Rare native parakeets are today being released back into a Canterbury high country valley for the first time ever.
The 25 orange-fronted parakeets/kākāriki karaka, bred by The Isaac Conservation and Wildlife Trust, will be set free in the Hurunui South Branch to bolster a small remnant population there.
More than a decade of pest control has paved the way for the return of the captive-reared birds, which in previous years have been released on predator-free islands.
DOC Conservation Services Ranger Simon Elkington said with low levels of rats and stoats as a result of successful trapping and aerial pest control, there was now an opportunity to boost numbers of the critically endangered parakeet in the valley.
“There are a handful of orange-fronted parakeets left in the South Branch and the new birds are a step towards creating a self-sustaining population there.”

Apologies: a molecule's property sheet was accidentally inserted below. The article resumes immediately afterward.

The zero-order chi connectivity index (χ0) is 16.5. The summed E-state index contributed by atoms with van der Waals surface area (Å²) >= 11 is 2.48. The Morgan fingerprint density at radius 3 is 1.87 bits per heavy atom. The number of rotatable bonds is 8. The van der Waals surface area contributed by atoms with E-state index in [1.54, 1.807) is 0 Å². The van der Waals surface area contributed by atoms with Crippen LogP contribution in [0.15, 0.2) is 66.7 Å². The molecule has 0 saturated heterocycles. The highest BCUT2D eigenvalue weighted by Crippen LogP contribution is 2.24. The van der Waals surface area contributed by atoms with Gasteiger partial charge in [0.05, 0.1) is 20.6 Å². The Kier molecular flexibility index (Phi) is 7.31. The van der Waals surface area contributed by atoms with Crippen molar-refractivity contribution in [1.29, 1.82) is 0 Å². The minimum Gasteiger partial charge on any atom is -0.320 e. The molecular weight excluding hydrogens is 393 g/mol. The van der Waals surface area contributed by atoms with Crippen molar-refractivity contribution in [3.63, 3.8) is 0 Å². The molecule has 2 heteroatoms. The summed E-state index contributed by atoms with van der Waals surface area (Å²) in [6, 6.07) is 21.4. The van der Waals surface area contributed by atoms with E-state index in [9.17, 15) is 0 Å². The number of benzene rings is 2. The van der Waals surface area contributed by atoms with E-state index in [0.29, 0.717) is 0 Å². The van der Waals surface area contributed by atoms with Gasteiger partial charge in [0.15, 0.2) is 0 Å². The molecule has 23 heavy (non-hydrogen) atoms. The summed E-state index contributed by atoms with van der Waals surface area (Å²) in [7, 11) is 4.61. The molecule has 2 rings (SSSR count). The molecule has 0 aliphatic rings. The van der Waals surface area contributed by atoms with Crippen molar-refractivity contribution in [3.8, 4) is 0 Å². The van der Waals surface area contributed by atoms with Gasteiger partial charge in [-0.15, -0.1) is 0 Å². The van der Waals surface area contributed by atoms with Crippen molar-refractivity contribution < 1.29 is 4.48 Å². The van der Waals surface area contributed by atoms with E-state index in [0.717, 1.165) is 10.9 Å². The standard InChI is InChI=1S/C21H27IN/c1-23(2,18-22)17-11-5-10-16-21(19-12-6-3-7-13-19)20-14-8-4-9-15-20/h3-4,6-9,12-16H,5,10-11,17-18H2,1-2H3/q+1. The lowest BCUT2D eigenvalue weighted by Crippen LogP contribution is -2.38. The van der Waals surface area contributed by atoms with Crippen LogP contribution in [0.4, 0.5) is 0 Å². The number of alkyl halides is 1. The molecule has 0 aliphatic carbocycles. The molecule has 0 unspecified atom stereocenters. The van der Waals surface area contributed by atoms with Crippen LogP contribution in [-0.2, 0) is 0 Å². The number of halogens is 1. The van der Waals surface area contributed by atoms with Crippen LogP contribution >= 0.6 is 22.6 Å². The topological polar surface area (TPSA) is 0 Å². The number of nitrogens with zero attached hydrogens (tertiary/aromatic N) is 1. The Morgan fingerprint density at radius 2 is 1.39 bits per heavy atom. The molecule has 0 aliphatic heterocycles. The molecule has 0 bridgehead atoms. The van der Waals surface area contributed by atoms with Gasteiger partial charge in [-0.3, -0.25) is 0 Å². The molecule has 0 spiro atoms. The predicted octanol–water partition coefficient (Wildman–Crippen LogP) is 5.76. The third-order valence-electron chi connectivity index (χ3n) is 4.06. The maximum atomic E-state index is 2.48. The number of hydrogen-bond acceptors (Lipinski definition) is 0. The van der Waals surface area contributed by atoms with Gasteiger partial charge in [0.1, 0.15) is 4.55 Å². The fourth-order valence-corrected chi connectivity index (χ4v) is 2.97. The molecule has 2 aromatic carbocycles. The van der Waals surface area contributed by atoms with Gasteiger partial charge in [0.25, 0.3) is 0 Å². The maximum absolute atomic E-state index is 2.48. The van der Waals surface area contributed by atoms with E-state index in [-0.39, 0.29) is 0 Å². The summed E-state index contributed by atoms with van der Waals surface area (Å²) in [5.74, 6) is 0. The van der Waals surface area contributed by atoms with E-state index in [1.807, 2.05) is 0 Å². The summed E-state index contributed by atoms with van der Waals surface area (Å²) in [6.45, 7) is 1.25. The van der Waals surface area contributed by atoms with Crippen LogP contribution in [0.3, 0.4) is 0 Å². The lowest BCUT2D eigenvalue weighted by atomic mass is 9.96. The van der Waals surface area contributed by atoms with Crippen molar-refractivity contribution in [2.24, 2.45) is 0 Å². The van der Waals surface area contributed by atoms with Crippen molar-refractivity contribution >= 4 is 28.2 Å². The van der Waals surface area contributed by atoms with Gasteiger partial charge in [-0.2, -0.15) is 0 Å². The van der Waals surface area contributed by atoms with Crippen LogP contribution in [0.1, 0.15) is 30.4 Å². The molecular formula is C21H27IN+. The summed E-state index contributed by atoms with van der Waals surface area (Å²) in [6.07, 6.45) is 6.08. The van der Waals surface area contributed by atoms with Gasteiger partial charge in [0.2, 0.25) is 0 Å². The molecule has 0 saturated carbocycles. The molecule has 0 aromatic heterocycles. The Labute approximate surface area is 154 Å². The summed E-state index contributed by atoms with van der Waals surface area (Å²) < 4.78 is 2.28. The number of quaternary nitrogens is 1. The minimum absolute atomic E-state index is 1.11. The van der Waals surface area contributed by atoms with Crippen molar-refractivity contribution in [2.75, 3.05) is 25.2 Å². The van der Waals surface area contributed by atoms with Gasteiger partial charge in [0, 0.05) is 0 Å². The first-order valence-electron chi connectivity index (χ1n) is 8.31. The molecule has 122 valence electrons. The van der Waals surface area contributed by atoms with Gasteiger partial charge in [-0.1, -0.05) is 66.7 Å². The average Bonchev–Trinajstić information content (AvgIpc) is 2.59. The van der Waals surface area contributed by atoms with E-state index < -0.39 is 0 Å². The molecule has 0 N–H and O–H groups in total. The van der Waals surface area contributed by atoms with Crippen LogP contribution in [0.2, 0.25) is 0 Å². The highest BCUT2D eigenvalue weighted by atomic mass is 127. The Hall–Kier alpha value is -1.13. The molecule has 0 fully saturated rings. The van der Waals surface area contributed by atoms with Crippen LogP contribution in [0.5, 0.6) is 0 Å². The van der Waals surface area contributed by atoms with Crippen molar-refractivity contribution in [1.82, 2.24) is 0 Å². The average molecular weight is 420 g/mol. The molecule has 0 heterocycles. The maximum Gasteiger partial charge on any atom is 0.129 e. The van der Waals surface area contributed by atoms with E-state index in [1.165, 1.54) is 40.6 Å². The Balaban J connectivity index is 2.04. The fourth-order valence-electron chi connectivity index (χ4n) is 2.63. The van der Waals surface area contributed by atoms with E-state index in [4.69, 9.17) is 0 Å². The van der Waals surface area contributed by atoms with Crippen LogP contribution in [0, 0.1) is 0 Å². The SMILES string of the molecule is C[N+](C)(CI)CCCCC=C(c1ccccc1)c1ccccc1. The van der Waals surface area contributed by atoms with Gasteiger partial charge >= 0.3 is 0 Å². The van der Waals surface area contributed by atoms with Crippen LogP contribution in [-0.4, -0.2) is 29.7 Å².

The Isaac Conservation and Wildlife Trust Executive Chair, Rob Clarke, said putting orange-fronted parakeet back into their natural habitat was part of the Trust’s vision.
“Our wildlife conservation work is focussed on creating a future for some of New Zealand’s most threatened species such as orange-fronted parakeets.”
The Trust is the only captive breeding facility for the parakeets and provides up to 45 young birds each year.
Intensive pest control in the Hurunui South Branch, and Hawdon and Poulter valleys where the parakeets also live, has been crucial to the bird’s survival, particularly following beech mast (seeding) years when rodent and stoat numbers rise dramatically, said Elkington.
The population in the South Branch was decimated 15 years ago when a big beech mast drove rat and stoats to plague levels.
Orange-fronted parakeets are the rarest of New Zealand’s parakeet species with an estimated population of 200–400 and are nationally endangered.